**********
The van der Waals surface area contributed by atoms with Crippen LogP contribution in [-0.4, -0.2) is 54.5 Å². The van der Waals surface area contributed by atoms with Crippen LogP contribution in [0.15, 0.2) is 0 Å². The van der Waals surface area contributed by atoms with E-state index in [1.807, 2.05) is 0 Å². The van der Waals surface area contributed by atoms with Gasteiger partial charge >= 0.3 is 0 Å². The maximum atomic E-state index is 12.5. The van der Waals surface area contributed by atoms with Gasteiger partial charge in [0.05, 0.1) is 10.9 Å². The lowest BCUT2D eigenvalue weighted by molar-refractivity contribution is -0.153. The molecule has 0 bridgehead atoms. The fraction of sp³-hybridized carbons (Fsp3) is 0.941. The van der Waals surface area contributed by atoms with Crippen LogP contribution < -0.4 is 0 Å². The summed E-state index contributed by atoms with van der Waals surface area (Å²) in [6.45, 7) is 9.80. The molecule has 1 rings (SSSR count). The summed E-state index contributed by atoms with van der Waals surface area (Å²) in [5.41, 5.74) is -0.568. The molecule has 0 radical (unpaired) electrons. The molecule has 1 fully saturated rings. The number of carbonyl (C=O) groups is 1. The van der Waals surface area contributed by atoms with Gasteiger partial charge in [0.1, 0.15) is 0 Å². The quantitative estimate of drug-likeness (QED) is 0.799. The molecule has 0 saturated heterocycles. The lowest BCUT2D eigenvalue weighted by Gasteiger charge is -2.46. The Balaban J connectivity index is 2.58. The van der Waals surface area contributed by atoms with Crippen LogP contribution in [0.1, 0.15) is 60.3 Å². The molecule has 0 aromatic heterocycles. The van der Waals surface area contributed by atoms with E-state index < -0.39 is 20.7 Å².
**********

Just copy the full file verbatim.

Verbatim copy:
The van der Waals surface area contributed by atoms with Crippen LogP contribution in [-0.4, -0.2) is 54.5 Å². The van der Waals surface area contributed by atoms with Crippen LogP contribution in [0.15, 0.2) is 0 Å². The van der Waals surface area contributed by atoms with E-state index in [1.807, 2.05) is 0 Å². The van der Waals surface area contributed by atoms with Gasteiger partial charge >= 0.3 is 0 Å². The maximum atomic E-state index is 12.5. The van der Waals surface area contributed by atoms with Gasteiger partial charge in [0.05, 0.1) is 10.9 Å². The lowest BCUT2D eigenvalue weighted by molar-refractivity contribution is -0.153. The molecule has 0 bridgehead atoms. The fraction of sp³-hybridized carbons (Fsp3) is 0.941. The van der Waals surface area contributed by atoms with Crippen LogP contribution < -0.4 is 0 Å². The summed E-state index contributed by atoms with van der Waals surface area (Å²) in [6.45, 7) is 9.80. The molecule has 1 rings (SSSR count). The summed E-state index contributed by atoms with van der Waals surface area (Å²) in [5.41, 5.74) is -0.568. The molecule has 0 radical (unpaired) electrons. The molecule has 1 fully saturated rings. The number of carbonyl (C=O) groups is 1. The van der Waals surface area contributed by atoms with Gasteiger partial charge in [0.1, 0.15) is 0 Å². The quantitative estimate of drug-likeness (QED) is 0.799. The molecule has 0 saturated heterocycles. The lowest BCUT2D eigenvalue weighted by Gasteiger charge is -2.46. The Balaban J connectivity index is 2.58. The van der Waals surface area contributed by atoms with Crippen LogP contribution in [0.1, 0.15) is 60.3 Å². The molecule has 0 aromatic heterocycles. The van der Waals surface area contributed by atoms with E-state index < -0.39 is 20.7 Å².